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France Faces More Terror, 8 Things To Know

PARIS — Two days after the deadly terror assault on the French satirical weekly Charlie Hebdo, France lived through another day of violence, fear and national soul-searching. A pair of hostage standoffs culminated in simultaneous raids late Friday by police that killed the presumed authors of Wedneday's attack, as well as a fellow Islamist terrorist accused of killing a police officer. Here are some of the key events.

1.SUSPECTS SURROUNDED Following a car chase, police surrounded Said and Cherif Kouachi, the brothers suspected of carrying out the killings at Charlie Hebdo that left 12 dead. The brothers took refuge in the premises of a printing firm in Dammartin-en-Goele, 22 miles northeast of Paris . A graphic designer for the company was able to hide upstairs when the gunman entered without them being aware of his presence. Reports suggest the owner of the company, Michel Catalano was taken hostage. A tense hours-long standoff would ensue.

2.KOSHER MARKET A gunman believed to be Amedy Coulibaly, who has been linked to the killing of a policewoman on Thursday stormed into a kosher supermarket near the Porte de Vincennes in the east of Paris, taking at least 8 people hostage in the early afternoon.

3.BFM-TV Journalists from French news channel BFM-TV spoke to Cherif Kouachi and Amedy Coulibaly during the standoffs, though the recordings were only aired after the sieges were over. During a two-minute telephone call at 10 a.m. to the premises where the Kouachi brothers were holed up, Kouachi claimed to be financed by Al-Qaeda in Yemen. At around 3 p.m., Coulibaly phoned the BFM-TV offices to announced that he was sent by the Islamic State and had received instructions from the Caliphate. He also said that he had been in contact with the Kouachi brothers to coordinate their actions.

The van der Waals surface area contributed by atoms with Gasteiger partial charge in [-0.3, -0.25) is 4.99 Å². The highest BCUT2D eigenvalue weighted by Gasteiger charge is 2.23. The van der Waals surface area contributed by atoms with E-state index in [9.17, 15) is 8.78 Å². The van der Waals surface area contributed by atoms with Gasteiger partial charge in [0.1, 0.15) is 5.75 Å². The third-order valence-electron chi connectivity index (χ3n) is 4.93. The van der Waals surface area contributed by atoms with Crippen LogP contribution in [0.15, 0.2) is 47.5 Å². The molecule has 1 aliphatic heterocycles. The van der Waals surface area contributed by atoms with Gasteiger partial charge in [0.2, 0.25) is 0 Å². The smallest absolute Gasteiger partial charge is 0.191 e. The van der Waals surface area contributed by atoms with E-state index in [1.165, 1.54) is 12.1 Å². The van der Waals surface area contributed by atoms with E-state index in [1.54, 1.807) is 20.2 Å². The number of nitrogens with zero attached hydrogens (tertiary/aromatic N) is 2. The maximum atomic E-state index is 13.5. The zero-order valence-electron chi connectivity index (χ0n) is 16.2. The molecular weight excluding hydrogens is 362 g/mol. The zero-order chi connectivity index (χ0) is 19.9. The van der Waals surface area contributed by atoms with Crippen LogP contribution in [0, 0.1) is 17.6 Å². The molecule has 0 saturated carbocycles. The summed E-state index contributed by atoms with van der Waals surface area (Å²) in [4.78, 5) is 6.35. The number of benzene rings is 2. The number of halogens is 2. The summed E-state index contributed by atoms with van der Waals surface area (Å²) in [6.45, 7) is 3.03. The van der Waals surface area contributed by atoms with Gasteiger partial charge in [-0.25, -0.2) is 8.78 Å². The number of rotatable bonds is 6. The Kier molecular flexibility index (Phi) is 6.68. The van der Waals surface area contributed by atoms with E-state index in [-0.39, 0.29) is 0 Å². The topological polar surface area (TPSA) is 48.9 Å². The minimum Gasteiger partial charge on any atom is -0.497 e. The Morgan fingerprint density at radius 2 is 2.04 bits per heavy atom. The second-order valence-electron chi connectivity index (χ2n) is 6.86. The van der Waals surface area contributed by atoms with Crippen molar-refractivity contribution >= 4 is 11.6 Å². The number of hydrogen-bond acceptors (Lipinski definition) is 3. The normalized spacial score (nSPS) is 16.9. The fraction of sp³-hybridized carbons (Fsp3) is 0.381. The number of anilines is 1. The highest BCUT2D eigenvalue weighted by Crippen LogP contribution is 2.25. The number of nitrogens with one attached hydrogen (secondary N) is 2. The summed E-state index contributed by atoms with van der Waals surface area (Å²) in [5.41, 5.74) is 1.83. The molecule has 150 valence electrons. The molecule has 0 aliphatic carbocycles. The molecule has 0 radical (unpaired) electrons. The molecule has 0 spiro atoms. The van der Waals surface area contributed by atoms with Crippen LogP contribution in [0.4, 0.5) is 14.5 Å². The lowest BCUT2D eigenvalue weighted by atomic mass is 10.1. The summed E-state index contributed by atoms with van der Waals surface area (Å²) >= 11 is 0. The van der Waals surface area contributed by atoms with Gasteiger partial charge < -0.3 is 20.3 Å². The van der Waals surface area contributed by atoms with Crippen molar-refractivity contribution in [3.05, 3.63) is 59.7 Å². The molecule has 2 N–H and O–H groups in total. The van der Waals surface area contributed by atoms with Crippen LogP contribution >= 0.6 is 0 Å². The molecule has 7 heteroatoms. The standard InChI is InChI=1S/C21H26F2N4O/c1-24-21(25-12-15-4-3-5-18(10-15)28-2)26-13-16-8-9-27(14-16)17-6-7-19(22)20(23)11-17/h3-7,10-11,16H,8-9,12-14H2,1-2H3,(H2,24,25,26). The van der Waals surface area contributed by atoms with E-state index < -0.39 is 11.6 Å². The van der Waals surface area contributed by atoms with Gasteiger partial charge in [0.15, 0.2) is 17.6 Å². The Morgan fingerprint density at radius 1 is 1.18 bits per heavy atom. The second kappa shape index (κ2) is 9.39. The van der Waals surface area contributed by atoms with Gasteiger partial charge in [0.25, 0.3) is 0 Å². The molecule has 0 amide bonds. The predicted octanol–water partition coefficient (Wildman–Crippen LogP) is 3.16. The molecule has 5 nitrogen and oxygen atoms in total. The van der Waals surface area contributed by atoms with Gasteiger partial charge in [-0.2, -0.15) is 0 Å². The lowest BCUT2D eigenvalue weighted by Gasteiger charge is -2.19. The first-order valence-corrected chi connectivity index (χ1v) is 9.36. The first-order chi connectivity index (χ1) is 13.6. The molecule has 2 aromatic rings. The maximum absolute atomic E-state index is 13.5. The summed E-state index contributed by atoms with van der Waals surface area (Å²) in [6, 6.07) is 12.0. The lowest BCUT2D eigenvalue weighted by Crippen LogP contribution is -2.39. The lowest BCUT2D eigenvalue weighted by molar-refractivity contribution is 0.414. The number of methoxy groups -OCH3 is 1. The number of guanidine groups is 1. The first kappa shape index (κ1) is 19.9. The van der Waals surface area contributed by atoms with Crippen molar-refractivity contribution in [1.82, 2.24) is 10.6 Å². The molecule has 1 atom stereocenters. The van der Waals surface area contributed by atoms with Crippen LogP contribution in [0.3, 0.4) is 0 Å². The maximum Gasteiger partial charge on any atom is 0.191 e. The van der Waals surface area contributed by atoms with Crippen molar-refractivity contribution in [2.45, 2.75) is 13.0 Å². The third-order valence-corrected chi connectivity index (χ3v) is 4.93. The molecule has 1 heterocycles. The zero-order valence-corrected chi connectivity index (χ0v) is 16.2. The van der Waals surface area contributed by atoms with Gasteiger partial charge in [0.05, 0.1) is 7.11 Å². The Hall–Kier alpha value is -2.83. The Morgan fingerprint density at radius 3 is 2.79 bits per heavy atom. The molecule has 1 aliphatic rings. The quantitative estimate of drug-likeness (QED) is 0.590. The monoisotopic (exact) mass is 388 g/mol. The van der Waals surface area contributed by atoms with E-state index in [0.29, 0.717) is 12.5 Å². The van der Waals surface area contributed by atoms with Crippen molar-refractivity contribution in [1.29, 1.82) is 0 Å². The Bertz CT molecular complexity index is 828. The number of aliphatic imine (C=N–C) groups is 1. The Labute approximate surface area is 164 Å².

4.DOUBLE STRIKE At approximately 5pm local time, simultaneous assaults were launched on the two sites. It is believed that the graphic designer trapped inside the printing firm in Dammartin-en-Goele was able to help the French special forces prepare the assault. When the assault was launched at Dammartin-en-Goele, Cherif and Saïd Kouachi charged out of the building firing at the police and were killed. At the Porte de Vincennes standoff, Amedy Coulibaly was killed when police stormed the building following several explosions.


Exclusif France 2 : les images du face-à-face...by francetvinfo

5. THE TOLL The three hostage takers were killed in the police assaults. At Dammartin-en-Goele, the graphic designer and the printworks owner were unharmed, while four hostages were killed at Porte de Vincennes and four other seriously injured, including police officers.

6. STILL AT LARGE Hayat Boumeddiene, Amedy Coulibaly’s partner, is still on the loose. She has been linked to the shooting of the police officer Thursday morning.

7. PRESIDENTIAL WORDS French President François Hollande addressed the nation just before 8pm local time, expressing his condolences to the families of the victims, praising law enforcement for the operations and calling again on the nation to come together. The French must be “implacable in the face of racism and anti-semitism These fanatics have nothing to do with Islam.” He ended with a call to unity, vowing that "We will come out even stronger. Long live the Republic. Long live France."

"Nous sortirons encore plus forts. Vive la République et vive la France." @fhollande#DirectPR

— Élysée (@Elysee) January 9, 2015

8. WHAT'S NEXT Hollande confirmed that he will participate in a march scheduled for Sunday afternoon, only the second time in the history of the French Republic that the head of state has taken to the streets in such a gathering. Other European leaders will be in attendance, including Germany's Angela Merkel, Italy's Matteo Renzi and Britain's David Cameron. But French officials have hinted that new measures must be taken to ensure public safety, though some have cautioned against imposing laws that undermine civil rights and stoke already frayed divisions in society.

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